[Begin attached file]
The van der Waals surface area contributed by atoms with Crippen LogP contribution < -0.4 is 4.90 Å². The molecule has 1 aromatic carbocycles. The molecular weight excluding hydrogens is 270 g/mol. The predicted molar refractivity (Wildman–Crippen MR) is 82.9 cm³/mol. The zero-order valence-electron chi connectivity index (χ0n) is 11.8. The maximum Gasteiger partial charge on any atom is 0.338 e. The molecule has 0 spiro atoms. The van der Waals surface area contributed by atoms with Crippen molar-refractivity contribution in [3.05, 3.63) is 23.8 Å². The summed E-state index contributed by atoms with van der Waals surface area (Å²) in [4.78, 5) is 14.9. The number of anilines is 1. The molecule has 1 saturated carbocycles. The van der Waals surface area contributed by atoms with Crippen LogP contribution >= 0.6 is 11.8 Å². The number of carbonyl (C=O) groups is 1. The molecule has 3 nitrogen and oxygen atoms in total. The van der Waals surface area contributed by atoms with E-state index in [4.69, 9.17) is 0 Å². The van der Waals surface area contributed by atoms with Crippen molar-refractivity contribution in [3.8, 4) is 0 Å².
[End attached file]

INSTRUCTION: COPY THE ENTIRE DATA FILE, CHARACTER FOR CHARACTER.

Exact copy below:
The van der Waals surface area contributed by atoms with Crippen LogP contribution < -0.4 is 4.90 Å². The molecule has 1 aromatic carbocycles. The molecular weight excluding hydrogens is 270 g/mol. The predicted molar refractivity (Wildman–Crippen MR) is 82.9 cm³/mol. The zero-order valence-electron chi connectivity index (χ0n) is 11.8. The maximum Gasteiger partial charge on any atom is 0.338 e. The molecule has 0 spiro atoms. The van der Waals surface area contributed by atoms with Crippen molar-refractivity contribution in [3.05, 3.63) is 23.8 Å². The summed E-state index contributed by atoms with van der Waals surface area (Å²) in [4.78, 5) is 14.9. The number of anilines is 1. The molecule has 1 saturated carbocycles. The van der Waals surface area contributed by atoms with Crippen LogP contribution >= 0.6 is 11.8 Å². The number of carbonyl (C=O) groups is 1. The molecule has 3 nitrogen and oxygen atoms in total. The van der Waals surface area contributed by atoms with E-state index in [4.69, 9.17) is 0 Å². The van der Waals surface area contributed by atoms with Crippen molar-refractivity contribution in [3.8, 4) is 0 Å².